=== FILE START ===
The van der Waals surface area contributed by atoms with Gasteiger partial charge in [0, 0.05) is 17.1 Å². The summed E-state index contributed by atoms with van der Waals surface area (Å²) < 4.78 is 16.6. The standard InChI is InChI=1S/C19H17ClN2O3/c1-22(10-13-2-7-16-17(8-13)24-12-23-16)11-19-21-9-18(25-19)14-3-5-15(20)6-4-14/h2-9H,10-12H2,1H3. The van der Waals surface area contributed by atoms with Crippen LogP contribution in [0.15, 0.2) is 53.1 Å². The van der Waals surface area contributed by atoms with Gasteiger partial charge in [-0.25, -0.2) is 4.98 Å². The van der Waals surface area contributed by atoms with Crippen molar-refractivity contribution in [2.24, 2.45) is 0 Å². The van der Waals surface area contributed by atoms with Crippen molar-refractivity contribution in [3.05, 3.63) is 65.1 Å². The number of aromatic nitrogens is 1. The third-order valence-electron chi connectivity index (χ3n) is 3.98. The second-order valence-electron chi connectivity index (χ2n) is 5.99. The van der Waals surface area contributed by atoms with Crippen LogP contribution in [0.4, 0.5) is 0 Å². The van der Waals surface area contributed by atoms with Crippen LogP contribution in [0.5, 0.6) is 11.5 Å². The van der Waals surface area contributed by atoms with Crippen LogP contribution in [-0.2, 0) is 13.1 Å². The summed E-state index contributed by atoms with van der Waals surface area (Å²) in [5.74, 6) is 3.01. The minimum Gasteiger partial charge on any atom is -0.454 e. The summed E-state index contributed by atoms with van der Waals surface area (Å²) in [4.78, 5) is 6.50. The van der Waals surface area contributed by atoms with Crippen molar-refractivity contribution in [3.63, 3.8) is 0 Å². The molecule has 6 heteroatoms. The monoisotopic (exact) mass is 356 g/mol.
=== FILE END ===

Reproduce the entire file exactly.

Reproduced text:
The van der Waals surface area contributed by atoms with Gasteiger partial charge in [0, 0.05) is 17.1 Å². The summed E-state index contributed by atoms with van der Waals surface area (Å²) < 4.78 is 16.6. The standard InChI is InChI=1S/C19H17ClN2O3/c1-22(10-13-2-7-16-17(8-13)24-12-23-16)11-19-21-9-18(25-19)14-3-5-15(20)6-4-14/h2-9H,10-12H2,1H3. The van der Waals surface area contributed by atoms with Crippen LogP contribution in [0.15, 0.2) is 53.1 Å². The van der Waals surface area contributed by atoms with Gasteiger partial charge in [-0.25, -0.2) is 4.98 Å². The van der Waals surface area contributed by atoms with Crippen molar-refractivity contribution in [2.24, 2.45) is 0 Å². The van der Waals surface area contributed by atoms with Crippen molar-refractivity contribution in [3.05, 3.63) is 65.1 Å². The number of aromatic nitrogens is 1. The third-order valence-electron chi connectivity index (χ3n) is 3.98. The second-order valence-electron chi connectivity index (χ2n) is 5.99. The van der Waals surface area contributed by atoms with Crippen LogP contribution in [0.4, 0.5) is 0 Å². The van der Waals surface area contributed by atoms with Crippen LogP contribution in [0.5, 0.6) is 11.5 Å². The van der Waals surface area contributed by atoms with Crippen LogP contribution in [-0.2, 0) is 13.1 Å². The summed E-state index contributed by atoms with van der Waals surface area (Å²) in [5.74, 6) is 3.01. The minimum Gasteiger partial charge on any atom is -0.454 e. The summed E-state index contributed by atoms with van der Waals surface area (Å²) in [4.78, 5) is 6.50. The van der Waals surface area contributed by atoms with Crippen molar-refractivity contribution in [3.63, 3.8) is 0 Å². The molecule has 6 heteroatoms. The monoisotopic (exact) mass is 356 g/mol.